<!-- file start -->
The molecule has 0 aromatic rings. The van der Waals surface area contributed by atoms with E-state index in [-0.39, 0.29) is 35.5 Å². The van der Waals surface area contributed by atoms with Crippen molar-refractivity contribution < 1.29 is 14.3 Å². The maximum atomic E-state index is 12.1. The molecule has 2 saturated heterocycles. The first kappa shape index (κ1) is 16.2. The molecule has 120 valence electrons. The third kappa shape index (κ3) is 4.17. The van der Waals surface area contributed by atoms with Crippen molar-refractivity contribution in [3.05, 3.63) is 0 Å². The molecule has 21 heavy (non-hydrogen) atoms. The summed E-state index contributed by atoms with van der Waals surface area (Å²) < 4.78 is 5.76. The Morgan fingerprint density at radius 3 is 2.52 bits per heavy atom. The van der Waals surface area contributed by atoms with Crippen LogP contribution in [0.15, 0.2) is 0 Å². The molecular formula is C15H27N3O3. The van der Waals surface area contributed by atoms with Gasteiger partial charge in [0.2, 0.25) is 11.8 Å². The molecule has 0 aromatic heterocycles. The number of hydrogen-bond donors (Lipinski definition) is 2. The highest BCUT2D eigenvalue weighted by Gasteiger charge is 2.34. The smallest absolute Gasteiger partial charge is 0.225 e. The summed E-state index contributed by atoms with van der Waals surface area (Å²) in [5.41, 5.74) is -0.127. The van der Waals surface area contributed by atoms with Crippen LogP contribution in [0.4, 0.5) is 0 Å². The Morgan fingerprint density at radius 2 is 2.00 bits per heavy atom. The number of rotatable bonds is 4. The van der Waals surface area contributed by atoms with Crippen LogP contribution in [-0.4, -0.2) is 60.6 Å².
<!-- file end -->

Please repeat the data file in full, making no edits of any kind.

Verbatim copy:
The molecule has 0 aromatic rings. The van der Waals surface area contributed by atoms with E-state index in [-0.39, 0.29) is 35.5 Å². The van der Waals surface area contributed by atoms with Crippen molar-refractivity contribution < 1.29 is 14.3 Å². The maximum atomic E-state index is 12.1. The molecule has 2 saturated heterocycles. The first kappa shape index (κ1) is 16.2. The molecule has 120 valence electrons. The third kappa shape index (κ3) is 4.17. The van der Waals surface area contributed by atoms with Crippen molar-refractivity contribution in [3.05, 3.63) is 0 Å². The molecule has 21 heavy (non-hydrogen) atoms. The summed E-state index contributed by atoms with van der Waals surface area (Å²) < 4.78 is 5.76. The Morgan fingerprint density at radius 3 is 2.52 bits per heavy atom. The van der Waals surface area contributed by atoms with Crippen LogP contribution in [0.15, 0.2) is 0 Å². The molecular formula is C15H27N3O3. The van der Waals surface area contributed by atoms with Gasteiger partial charge in [0.2, 0.25) is 11.8 Å². The molecule has 0 aromatic heterocycles. The number of hydrogen-bond donors (Lipinski definition) is 2. The highest BCUT2D eigenvalue weighted by Gasteiger charge is 2.34. The smallest absolute Gasteiger partial charge is 0.225 e. The summed E-state index contributed by atoms with van der Waals surface area (Å²) in [5.41, 5.74) is -0.127. The van der Waals surface area contributed by atoms with Crippen LogP contribution in [0.4, 0.5) is 0 Å². The Morgan fingerprint density at radius 2 is 2.00 bits per heavy atom. The number of rotatable bonds is 4. The van der Waals surface area contributed by atoms with Crippen LogP contribution in [-0.4, -0.2) is 60.6 Å².